RUMFORD — U.S. Rep. Bruce Poliquin, R-Maine, met Saturday afternoon with officials at Rumford Hospital and greeted patients.

He then traveled to the Rumford Community Home where he greeted several of the nursing home’s residents before holding a 45-minute session with residents Connie Tutlis and Muriel Arsenault and administrator Jeff Lacroix to assess needs.

Tutlis was Mexico’s past Republican town chairwoman, who has served on several local and state committees and has volunteered at the Victorian Villa Nursing Home in Canton. Arsenault spent decades in the kitchen named after her at Black Mountain Ski Resort, feeding the scores of volunteers needed to make the ski meets run smoothly.

Lacroix told Poliquin about the drastic challenges of providing long-term care to seniors, especially the huge differences between residential care and the nursing level of care.

“Even though it’s one facility, we have to treat them as two separate entities, and the public doesn’t understand that element,” he said. “It’s because of reimbursement and just the way that they are recognized at the state and federal level. Those differences create drastic challenges.”

For example, Lacroix said, Gov. Paul LePage has money in his budget to assist the nursing level of care, but the residential care side hasn’t had the same kind of recognition.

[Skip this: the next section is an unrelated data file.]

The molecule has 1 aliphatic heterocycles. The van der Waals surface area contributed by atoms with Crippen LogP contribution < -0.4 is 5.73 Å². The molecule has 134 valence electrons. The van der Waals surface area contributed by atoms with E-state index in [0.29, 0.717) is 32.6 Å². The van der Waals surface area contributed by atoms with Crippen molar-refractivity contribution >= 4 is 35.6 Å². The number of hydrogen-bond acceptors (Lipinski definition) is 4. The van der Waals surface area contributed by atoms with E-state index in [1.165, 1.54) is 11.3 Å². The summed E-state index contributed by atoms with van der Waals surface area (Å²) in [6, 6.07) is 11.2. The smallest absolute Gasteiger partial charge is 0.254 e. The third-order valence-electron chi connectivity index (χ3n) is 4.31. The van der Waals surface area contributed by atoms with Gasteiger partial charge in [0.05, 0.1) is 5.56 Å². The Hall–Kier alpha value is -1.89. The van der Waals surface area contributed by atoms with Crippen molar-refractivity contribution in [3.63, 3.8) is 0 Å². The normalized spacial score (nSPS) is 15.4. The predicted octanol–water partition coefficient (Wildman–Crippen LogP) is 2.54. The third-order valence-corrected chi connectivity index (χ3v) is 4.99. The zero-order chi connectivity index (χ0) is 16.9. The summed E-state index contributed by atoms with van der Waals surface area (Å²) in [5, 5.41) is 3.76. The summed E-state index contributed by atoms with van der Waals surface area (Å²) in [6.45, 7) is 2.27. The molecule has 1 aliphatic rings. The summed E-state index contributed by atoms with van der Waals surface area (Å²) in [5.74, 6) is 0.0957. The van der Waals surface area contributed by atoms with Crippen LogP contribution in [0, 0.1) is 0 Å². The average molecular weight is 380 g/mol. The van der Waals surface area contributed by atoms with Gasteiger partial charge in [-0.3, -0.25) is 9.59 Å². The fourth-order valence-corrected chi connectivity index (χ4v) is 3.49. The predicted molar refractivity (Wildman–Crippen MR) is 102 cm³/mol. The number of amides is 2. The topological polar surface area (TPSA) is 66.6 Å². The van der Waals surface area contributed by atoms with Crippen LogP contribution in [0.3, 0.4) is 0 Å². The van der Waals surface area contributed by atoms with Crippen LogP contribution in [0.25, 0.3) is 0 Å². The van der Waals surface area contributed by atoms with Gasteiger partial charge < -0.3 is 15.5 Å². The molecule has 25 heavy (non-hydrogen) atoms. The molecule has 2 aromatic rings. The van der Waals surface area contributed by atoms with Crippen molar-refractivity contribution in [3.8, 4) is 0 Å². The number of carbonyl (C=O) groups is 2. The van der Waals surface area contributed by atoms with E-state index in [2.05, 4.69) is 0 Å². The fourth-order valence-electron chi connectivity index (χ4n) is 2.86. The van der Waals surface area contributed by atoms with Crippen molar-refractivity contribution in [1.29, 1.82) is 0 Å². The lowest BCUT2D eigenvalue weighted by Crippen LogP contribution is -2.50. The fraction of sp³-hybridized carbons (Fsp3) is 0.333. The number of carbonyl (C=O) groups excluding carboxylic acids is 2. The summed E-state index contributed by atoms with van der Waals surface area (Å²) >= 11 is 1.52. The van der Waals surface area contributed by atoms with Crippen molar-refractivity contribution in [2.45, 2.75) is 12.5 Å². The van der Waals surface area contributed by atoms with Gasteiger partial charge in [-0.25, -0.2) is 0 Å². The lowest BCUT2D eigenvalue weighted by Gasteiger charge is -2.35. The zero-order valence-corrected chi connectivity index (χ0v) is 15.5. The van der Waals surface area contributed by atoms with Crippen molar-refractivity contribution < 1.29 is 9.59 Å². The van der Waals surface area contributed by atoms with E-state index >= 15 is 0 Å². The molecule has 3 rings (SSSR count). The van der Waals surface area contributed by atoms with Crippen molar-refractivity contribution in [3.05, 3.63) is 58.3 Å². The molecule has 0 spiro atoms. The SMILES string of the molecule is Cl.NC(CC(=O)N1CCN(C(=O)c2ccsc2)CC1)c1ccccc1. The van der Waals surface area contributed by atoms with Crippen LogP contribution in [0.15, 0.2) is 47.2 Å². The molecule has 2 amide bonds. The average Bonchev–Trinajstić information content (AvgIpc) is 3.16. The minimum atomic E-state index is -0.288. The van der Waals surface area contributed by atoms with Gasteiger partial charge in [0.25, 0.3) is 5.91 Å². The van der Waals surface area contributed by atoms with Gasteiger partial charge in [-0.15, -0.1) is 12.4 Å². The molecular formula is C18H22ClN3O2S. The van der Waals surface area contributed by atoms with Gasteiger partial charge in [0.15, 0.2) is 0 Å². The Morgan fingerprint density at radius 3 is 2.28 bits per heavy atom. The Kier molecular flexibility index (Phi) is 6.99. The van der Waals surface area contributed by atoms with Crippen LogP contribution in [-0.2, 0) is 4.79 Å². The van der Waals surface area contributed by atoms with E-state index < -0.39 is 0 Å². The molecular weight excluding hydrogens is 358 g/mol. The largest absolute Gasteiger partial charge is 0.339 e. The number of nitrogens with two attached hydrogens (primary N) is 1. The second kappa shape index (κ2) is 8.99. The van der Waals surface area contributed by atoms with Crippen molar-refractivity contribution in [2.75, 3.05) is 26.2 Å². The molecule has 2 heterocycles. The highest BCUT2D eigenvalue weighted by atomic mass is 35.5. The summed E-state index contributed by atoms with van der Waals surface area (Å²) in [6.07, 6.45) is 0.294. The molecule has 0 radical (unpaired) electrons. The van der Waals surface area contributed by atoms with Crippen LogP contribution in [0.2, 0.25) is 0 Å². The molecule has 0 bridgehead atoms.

He gave Poliquin the analogy of entering one town from another. “You see it in the pavement; same thing here,” he said.

“The nursing side looks different than the residential care side,” he said. “The reimbursements are so drastic, and the allocation of payments, they’re allocated as such where it tells you how to spend the money. So it puts us in a tough bind if we don’t have the cash flow where you can’t provide the changes.”

Lacroix and Tutlis said those differences in reimbursement were creating problems for Tutlis’ long-term care needs. Tutlis said she has been moved from nursing home to nursing home across the state before ending up in the Rumford Community Home.

Poliquin said he would make sure their voices are heard in Washington and find a solution.

He said he came to Rumford to stay in touch with Maine’s senior citizens while trying to ensure they have the care they need after earning it by working most of their lives before retiring.

“I want to make sure I learn as much as I can about the needs we have for our senior citizens, especially so that I can advocate for that down in Washington,” he said.

His earlier visit to Rumford Hospital “was really important to make sure I understood their business model and the care that they are providing for our seniors,” Poliquin said.

Visiting and talking with senior citizens at the nursing home was an extension of that, albeit from a long-term care standpoint.

Poliquin, who was Maine’s state treasurer from 2011 to 2013, said he is on a congressional committee that deals with financial services and not specifically health care.

“However, the job that I have in Washington, I believe, is more than my committee,” he said. “It’s anything that affects my district — whether it be jobs at the mills, energy prices, taxes, health care — all of that is part of my job. So I get involved in all of this, not just what’s on my committee.”

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